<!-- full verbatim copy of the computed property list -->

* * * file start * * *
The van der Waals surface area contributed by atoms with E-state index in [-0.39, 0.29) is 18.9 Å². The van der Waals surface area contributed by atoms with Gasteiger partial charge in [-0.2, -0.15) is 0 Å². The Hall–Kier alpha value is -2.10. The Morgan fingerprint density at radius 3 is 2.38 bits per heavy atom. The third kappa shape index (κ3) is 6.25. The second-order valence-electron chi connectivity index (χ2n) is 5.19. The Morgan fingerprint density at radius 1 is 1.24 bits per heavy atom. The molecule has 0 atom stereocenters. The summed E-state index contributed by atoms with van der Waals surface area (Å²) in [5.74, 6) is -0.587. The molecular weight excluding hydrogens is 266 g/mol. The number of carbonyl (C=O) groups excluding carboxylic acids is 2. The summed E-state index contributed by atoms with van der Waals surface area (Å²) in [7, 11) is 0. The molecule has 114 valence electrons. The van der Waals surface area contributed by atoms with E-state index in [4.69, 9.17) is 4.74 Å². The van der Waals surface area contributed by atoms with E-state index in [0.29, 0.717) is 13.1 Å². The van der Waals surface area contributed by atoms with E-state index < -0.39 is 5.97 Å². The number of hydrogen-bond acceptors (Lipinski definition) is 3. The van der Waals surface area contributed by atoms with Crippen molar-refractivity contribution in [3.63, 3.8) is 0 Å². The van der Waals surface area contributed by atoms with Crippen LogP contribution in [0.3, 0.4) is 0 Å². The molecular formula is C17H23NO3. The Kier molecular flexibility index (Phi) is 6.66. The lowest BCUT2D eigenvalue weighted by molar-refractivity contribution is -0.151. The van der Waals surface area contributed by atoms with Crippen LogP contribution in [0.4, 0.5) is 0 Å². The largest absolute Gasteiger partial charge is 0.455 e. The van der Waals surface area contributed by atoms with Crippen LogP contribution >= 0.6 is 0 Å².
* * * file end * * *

The van der Waals surface area contributed by atoms with E-state index in [-0.39, 0.29) is 18.9 Å². The van der Waals surface area contributed by atoms with Gasteiger partial charge in [-0.2, -0.15) is 0 Å². The Hall–Kier alpha value is -2.10. The Morgan fingerprint density at radius 3 is 2.38 bits per heavy atom. The third kappa shape index (κ3) is 6.25. The second-order valence-electron chi connectivity index (χ2n) is 5.19. The Morgan fingerprint density at radius 1 is 1.24 bits per heavy atom. The molecule has 0 atom stereocenters. The summed E-state index contributed by atoms with van der Waals surface area (Å²) in [5.74, 6) is -0.587. The molecular weight excluding hydrogens is 266 g/mol. The number of carbonyl (C=O) groups excluding carboxylic acids is 2. The summed E-state index contributed by atoms with van der Waals surface area (Å²) in [7, 11) is 0. The molecule has 114 valence electrons. The van der Waals surface area contributed by atoms with E-state index in [4.69, 9.17) is 4.74 Å². The van der Waals surface area contributed by atoms with E-state index in [0.29, 0.717) is 13.1 Å². The van der Waals surface area contributed by atoms with E-state index < -0.39 is 5.97 Å². The number of hydrogen-bond acceptors (Lipinski definition) is 3. The van der Waals surface area contributed by atoms with Crippen molar-refractivity contribution in [3.63, 3.8) is 0 Å². The van der Waals surface area contributed by atoms with Crippen LogP contribution in [0.3, 0.4) is 0 Å². The molecular formula is C17H23NO3. The Kier molecular flexibility index (Phi) is 6.66. The lowest BCUT2D eigenvalue weighted by molar-refractivity contribution is -0.151. The van der Waals surface area contributed by atoms with Crippen LogP contribution in [0.4, 0.5) is 0 Å². The largest absolute Gasteiger partial charge is 0.455 e. The van der Waals surface area contributed by atoms with Crippen LogP contribution >= 0.6 is 0 Å².